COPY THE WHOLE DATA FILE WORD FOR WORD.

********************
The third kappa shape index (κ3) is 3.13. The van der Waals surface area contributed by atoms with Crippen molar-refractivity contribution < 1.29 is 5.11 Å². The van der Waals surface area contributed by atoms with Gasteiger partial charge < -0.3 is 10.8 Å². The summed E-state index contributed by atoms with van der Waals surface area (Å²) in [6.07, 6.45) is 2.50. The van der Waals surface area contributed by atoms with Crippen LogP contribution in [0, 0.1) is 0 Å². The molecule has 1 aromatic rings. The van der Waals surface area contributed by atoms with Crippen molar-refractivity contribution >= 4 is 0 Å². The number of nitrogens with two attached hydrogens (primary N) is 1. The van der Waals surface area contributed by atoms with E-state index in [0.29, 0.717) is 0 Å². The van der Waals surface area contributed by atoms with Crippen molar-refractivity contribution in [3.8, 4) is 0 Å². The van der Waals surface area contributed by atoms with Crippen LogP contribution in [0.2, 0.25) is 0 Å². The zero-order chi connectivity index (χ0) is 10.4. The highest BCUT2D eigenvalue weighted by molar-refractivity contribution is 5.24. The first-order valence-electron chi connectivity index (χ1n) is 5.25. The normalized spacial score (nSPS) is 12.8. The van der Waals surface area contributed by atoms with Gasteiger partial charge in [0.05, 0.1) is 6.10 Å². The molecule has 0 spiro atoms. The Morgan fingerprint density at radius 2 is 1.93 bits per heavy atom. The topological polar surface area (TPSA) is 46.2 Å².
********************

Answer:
The third kappa shape index (κ3) is 3.13. The van der Waals surface area contributed by atoms with Crippen molar-refractivity contribution < 1.29 is 5.11 Å². The van der Waals surface area contributed by atoms with Gasteiger partial charge < -0.3 is 10.8 Å². The summed E-state index contributed by atoms with van der Waals surface area (Å²) in [6.07, 6.45) is 2.50. The van der Waals surface area contributed by atoms with Crippen LogP contribution in [0, 0.1) is 0 Å². The molecule has 1 aromatic rings. The van der Waals surface area contributed by atoms with Crippen molar-refractivity contribution >= 4 is 0 Å². The number of nitrogens with two attached hydrogens (primary N) is 1. The van der Waals surface area contributed by atoms with E-state index in [0.29, 0.717) is 0 Å². The van der Waals surface area contributed by atoms with Crippen molar-refractivity contribution in [3.8, 4) is 0 Å². The van der Waals surface area contributed by atoms with Crippen LogP contribution in [0.2, 0.25) is 0 Å². The zero-order chi connectivity index (χ0) is 10.4. The highest BCUT2D eigenvalue weighted by molar-refractivity contribution is 5.24. The first-order valence-electron chi connectivity index (χ1n) is 5.25. The normalized spacial score (nSPS) is 12.8. The van der Waals surface area contributed by atoms with Gasteiger partial charge in [0.05, 0.1) is 6.10 Å². The molecule has 0 spiro atoms. The Morgan fingerprint density at radius 2 is 1.93 bits per heavy atom. The topological polar surface area (TPSA) is 46.2 Å².